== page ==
This talk took place in the Rose Auditoriuml at The Cooper Union on October 23, 2019, as part of Type@Cooper’s Lubalin Lecture Series. This and all recordings of the Lecture series are made possible through the generosity of Hoefler & Co.
In the 1920s in Germany a new generation of artist-designers turned their attention to graphic design, committed to radical ideas and the application of new print technologies to the mass media. This talk will trace how Kurt Schwitters, El Lissitzky, Laszlo Moholy-Nagy, and Jan Tschichold revolutionized the theory and practice of graphic design, and how a generation of young designers took up these principles to fashion a new vocabulary of design and advertising.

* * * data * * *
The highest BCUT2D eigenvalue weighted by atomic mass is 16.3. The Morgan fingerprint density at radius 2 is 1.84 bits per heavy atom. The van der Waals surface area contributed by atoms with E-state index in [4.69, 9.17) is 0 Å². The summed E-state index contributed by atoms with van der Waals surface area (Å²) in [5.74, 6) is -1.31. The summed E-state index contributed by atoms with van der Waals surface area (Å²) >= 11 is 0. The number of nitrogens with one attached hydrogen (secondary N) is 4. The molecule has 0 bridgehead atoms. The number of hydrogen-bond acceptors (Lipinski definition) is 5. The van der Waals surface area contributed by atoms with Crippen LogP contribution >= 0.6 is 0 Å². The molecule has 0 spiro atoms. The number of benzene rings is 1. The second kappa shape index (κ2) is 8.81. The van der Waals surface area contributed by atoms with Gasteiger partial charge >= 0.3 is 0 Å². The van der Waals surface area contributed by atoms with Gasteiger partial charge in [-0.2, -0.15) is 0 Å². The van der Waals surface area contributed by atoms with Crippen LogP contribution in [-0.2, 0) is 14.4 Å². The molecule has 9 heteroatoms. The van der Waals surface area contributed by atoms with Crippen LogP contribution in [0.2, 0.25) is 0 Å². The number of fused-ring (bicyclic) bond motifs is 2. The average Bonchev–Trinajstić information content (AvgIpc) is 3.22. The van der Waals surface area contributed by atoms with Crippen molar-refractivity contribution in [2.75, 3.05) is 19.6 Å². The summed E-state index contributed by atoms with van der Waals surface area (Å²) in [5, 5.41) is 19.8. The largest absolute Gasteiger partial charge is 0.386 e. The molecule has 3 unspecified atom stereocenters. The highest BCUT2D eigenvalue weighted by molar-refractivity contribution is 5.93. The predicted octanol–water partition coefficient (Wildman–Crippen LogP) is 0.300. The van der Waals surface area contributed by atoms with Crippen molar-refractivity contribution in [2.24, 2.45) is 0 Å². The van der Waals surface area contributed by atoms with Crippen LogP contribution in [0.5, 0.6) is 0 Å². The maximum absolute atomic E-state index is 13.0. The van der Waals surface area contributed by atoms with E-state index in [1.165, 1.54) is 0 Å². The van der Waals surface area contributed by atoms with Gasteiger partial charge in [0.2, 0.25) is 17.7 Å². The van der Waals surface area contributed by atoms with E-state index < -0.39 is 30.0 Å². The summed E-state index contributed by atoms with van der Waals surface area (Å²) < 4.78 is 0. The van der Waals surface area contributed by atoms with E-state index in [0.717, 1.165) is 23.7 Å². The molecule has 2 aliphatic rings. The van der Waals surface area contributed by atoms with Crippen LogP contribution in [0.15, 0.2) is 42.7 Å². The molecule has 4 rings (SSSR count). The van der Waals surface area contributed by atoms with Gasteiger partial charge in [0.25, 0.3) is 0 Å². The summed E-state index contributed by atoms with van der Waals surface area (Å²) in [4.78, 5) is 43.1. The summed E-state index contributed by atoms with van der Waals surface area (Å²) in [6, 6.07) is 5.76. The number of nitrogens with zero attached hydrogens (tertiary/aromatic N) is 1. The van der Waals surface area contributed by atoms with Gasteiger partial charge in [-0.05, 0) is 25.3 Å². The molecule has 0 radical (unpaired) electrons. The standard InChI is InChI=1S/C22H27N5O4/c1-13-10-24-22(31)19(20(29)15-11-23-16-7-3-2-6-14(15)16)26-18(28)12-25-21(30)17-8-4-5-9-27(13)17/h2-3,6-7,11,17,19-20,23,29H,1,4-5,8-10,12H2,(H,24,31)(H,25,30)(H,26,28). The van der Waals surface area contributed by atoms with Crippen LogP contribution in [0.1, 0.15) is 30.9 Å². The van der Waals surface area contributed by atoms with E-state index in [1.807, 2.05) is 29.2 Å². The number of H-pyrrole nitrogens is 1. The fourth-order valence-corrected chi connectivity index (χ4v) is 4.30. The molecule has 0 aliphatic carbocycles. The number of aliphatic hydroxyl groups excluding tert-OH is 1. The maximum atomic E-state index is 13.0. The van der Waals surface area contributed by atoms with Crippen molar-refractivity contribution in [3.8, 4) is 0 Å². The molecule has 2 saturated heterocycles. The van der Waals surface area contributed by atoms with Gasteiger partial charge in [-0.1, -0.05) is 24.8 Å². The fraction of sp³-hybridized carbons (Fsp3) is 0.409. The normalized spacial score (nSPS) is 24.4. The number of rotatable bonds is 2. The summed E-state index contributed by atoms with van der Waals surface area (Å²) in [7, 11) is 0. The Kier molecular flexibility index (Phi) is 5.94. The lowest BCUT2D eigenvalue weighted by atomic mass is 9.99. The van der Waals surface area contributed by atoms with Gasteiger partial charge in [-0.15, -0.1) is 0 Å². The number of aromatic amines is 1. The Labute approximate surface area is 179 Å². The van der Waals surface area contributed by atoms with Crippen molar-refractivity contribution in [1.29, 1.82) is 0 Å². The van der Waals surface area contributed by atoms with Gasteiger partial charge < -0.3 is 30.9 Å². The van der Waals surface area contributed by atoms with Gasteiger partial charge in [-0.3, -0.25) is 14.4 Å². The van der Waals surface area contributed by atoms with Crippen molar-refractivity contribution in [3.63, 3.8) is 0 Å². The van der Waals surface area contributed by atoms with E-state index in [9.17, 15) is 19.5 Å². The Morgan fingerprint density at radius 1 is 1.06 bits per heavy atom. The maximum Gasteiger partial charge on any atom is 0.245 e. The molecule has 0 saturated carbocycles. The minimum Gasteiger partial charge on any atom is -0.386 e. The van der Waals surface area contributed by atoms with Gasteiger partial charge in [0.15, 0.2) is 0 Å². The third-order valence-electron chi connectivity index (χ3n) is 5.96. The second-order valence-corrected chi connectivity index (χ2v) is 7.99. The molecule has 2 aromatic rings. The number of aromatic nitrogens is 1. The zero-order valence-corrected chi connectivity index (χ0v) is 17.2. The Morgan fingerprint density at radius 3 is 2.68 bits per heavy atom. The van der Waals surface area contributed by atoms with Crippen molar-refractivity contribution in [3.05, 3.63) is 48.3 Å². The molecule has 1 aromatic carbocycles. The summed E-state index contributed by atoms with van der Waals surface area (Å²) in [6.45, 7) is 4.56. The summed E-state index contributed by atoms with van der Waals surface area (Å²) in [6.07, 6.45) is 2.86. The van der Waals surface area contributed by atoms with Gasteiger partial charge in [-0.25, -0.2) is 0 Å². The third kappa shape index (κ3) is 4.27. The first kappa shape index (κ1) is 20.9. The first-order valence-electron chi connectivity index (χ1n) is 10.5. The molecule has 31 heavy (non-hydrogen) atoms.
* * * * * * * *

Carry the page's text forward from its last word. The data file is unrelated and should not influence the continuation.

Paul Stirton is associate professor of modern design history at Bard Graduate Center in New York City and the editor-in-chief of West 86th: A Journal of Decorative Arts, Design History, and Material Culture. Educated at the universities of Edinburgh and London (Courtauld Institute), he received his Ph.D from the University of Glasgow. He has published widely in the areas of British and Central European design including “Is Mr. Ruskin Living too Long?”: Selected Writings of E.W. Godwin (2005), Britain and Hungary: Contacts in Architecture and Design (2001) and the Blue Guide to Provence and the Cote d’Azur. He was curator of the exhibition Jan Tschichold and the New Typography in the Spring of 2019, and author of the book with the same title (Yale, 2019)